The same is true for me in my life in general.  I surround myself with friends and family who accept and love me for who I am and who support my endeavors in a good way.  That doesn’t mean that they always tell me what I want to hear.  I count on my good friends to call me out on behavior that isn’t productive.  The key is to not take things personally.

My students like to joke about my ‘tough love’ method of teaching.  I definitely make them do things that they don’t want to do like run a rapid without a paddle, practice their roll or practice back ferries.  I don’t do it to make them suffer I do it because I know it will help them get better.  They know me so they recognize my intention and they don’t take it personally.   In this way they feel good about pushing their limits because they know they are supported.

Another requirement of a good paddling buddy is that they’re willing to fish your gear out of the river and give you words of encouragement when you swim.  Same goes for your friends off the river.  It’s easy to feel good, to have fun and to let yourself shine when you’re surrounded by people who support, encourage and inspire you.  Surrounding yourself with a supportive team on and off the river helps you flourish as a paddler and as a person.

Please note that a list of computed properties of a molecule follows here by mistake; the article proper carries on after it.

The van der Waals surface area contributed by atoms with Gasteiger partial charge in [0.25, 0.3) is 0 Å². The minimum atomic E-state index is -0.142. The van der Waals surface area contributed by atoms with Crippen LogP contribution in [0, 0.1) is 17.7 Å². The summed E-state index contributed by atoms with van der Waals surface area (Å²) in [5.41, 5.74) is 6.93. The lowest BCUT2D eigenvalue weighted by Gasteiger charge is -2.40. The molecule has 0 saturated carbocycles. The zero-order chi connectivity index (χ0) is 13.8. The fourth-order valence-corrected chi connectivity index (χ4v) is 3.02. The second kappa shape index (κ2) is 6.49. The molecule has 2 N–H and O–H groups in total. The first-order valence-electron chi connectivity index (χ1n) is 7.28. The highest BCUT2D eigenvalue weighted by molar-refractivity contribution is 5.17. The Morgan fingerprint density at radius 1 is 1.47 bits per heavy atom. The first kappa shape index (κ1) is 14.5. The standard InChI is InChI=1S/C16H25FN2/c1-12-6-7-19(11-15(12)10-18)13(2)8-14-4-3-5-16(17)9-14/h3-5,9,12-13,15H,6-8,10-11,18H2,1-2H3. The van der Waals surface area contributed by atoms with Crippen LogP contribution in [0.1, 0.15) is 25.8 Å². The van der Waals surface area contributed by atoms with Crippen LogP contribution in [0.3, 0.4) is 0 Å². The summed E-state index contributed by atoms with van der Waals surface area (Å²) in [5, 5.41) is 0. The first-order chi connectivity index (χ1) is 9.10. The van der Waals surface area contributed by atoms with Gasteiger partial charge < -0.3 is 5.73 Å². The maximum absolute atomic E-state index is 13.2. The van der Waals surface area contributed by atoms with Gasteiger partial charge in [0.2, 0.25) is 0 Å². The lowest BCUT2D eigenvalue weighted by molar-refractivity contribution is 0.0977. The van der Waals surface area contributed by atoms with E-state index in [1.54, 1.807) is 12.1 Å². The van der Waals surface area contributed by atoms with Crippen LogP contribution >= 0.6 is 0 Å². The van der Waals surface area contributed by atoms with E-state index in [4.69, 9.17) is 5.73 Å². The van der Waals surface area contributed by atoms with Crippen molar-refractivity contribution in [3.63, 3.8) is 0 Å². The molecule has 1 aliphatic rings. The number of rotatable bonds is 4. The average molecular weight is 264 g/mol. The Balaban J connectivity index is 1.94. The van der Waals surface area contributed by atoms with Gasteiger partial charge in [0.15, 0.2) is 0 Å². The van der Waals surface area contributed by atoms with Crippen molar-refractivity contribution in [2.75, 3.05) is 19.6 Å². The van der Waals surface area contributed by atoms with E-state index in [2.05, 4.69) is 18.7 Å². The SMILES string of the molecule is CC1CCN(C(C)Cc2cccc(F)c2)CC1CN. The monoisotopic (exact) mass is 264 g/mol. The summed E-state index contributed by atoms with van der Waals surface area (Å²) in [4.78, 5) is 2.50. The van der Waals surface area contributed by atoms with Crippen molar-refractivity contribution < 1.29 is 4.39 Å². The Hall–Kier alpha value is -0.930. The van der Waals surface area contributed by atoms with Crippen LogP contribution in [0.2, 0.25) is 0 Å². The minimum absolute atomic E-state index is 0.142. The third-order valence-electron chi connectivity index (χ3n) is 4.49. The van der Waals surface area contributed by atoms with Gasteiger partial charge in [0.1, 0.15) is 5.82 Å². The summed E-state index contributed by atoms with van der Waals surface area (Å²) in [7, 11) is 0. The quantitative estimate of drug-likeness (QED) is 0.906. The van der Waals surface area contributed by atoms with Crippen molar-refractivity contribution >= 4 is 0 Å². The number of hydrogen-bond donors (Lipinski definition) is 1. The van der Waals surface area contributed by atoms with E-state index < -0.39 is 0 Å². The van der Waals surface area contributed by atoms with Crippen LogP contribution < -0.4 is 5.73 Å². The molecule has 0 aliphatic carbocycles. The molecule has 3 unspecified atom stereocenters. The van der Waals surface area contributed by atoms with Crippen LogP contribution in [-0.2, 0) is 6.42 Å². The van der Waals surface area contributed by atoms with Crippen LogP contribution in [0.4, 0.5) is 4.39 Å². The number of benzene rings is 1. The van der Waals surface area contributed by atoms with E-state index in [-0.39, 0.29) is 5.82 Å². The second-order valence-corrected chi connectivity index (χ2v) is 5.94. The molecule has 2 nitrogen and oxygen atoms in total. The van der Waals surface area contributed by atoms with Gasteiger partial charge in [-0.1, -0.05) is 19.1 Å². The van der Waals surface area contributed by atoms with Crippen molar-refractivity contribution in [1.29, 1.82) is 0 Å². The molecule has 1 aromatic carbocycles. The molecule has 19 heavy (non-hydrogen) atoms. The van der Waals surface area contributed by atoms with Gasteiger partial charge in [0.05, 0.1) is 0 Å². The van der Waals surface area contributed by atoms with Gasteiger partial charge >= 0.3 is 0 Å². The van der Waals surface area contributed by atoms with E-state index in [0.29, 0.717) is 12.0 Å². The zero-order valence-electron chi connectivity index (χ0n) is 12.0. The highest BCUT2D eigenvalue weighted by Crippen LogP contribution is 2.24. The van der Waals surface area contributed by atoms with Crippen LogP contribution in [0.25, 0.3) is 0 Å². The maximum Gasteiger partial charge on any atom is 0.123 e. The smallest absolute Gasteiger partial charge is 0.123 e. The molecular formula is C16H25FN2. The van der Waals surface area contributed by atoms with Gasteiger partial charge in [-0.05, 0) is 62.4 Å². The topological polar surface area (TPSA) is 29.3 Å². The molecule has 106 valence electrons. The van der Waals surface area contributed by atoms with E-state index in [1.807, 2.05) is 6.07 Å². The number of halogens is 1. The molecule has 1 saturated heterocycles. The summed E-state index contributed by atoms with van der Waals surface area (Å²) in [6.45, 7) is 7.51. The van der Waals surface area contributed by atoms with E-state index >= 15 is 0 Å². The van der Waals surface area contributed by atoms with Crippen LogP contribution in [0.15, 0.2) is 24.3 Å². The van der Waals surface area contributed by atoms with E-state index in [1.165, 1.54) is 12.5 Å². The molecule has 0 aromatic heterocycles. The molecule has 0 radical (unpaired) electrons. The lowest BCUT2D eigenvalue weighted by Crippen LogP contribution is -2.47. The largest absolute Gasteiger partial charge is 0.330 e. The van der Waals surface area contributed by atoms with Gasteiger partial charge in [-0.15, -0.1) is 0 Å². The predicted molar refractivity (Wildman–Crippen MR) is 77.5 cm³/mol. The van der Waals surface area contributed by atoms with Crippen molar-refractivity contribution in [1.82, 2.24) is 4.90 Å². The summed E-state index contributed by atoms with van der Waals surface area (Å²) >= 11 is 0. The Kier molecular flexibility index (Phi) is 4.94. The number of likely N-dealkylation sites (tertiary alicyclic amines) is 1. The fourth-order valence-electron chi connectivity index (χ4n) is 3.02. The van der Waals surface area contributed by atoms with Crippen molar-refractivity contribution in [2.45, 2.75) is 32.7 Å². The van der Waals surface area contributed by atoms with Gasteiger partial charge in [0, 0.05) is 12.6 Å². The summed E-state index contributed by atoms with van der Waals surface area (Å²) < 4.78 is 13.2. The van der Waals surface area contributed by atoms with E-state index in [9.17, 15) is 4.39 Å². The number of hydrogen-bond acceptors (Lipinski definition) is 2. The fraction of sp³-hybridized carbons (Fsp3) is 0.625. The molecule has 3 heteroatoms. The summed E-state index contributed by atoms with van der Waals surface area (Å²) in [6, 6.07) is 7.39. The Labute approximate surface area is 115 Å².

If you flip over roll up and keep going

Imagine giving up kayaking after your first swim.  I’m sure it’s happened to someone, but for most of us we didn’t let a swim discourage us into giving up.  It’s important to learn from the swim, but not to internalize it as an indication of your self-worth.

This is a big one for women.  In my own kayaking I have allowed the results of a competition or a bad line or a swim equate with my self-worth.  This wasn’t productive at all because it led to me feeling sorry for myself and feeling like a bad person.  This was especially true for me if I felt that others were judging me.  Really, no one was judging me but myself.  We are our own worst critics.  Most people want to see us succeed at what we do.